Obama Admin. Ignoring Allies on Iran Policy?

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JERUSALEM, Israel -- French President Francois Hollande's visit to Israel and Prime Minister Benjamin Netanyahu is keeping up the rhetoric about Iran.

The French president's visit comes just days before the international community resumes its negotiations with Iran over its nuclear program.

During the last round, France would not agree to the terms set by the other nations, including the United States.

Is the Obama administration ignoring important allies on Iran? James Phillips, senior research fellow for Middle East affairs at the Heritage Foundation, addressed that question and more on Newswatch, Nov. 18.

France's stand is providing diplomatic support to Israel's efforts to prevent what Netanyahu calls "a good deal" for Iran and a bad deal for the world.

"It's clear that this agreement is good only for Iran and that it's really bad for the rest of the world," Netanyahu said. "Iran's dream deal is the world's nightmare."

"So today, I believe the choice is not between a bad deal and war; on the contrary, every day that passes, Iran is placed under greater economic pressure," he continued. "With patience, with determination, it's possible to get a good deal. That means keeping the pressure and ratcheting up the pressure."

Earlier at the prime minister's Jerusalem residence, Hollande said France has four prerequisites that must be met before signing an agreement:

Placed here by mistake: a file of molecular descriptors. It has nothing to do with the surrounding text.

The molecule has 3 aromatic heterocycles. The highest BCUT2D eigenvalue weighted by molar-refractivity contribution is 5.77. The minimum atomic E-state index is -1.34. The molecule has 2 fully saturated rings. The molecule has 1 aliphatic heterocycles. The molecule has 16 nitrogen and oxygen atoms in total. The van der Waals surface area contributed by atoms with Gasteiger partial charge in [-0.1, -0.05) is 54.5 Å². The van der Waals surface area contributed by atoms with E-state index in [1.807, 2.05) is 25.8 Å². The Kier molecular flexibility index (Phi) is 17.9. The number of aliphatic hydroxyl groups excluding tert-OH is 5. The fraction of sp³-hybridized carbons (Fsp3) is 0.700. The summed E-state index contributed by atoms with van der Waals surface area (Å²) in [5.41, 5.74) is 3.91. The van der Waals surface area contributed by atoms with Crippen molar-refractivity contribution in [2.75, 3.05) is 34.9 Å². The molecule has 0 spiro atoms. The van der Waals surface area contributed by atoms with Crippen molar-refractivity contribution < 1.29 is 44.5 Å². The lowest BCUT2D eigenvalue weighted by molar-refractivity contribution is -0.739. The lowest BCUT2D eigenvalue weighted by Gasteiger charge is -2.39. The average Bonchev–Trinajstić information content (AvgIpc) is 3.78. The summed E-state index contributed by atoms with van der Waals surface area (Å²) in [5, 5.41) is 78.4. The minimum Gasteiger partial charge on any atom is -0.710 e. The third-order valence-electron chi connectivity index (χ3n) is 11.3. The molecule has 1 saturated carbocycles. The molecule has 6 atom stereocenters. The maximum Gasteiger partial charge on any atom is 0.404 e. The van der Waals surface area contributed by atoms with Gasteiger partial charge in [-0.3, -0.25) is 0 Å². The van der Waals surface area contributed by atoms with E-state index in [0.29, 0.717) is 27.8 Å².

1. Suspend enriching uranium to 20 percent
  2. Reduce existing enriched uranium stockpiles
  3. End work at the plutonium reactor
  4. Agree to international oversight of its nuclear facilities

He also said Iran must assure the international community it had abandoned its nuclear weapons program.

Holland's words come as many in the U.S. Congress are looking to increase sanctions on Iran - a move President Barack Obama is trying to prevent.

The president will meet with Senate leaders Tuesday. He wants them to put any sanctions bill on hold before new talks on Iran's nuclear program.
    
Iranian officials have said that if Congress moves forward with any new sanctions, they will walk away from the negotiating table.

Meanwhile, the negotiations resume later this week in Geneva. At the same time, Netanyahu plans to travel to Moscow and lobby Russian President Vladimer Putin not to endorse the proposed agreement with Iran.

Also, in a rare interview, Israel's former national security advisor Amos Yadlin told the Financial Times that Israel has the ability to strike Iran alone and that Israel's air force has conducted "very long range flights…all around the world" in preparation.

"We have enough to stop the Iranians for a very long time. We are not bluffing. We are very serious," he added. "[We are] preparing ourselves for the possibility Israel will have to defend itself by itself."

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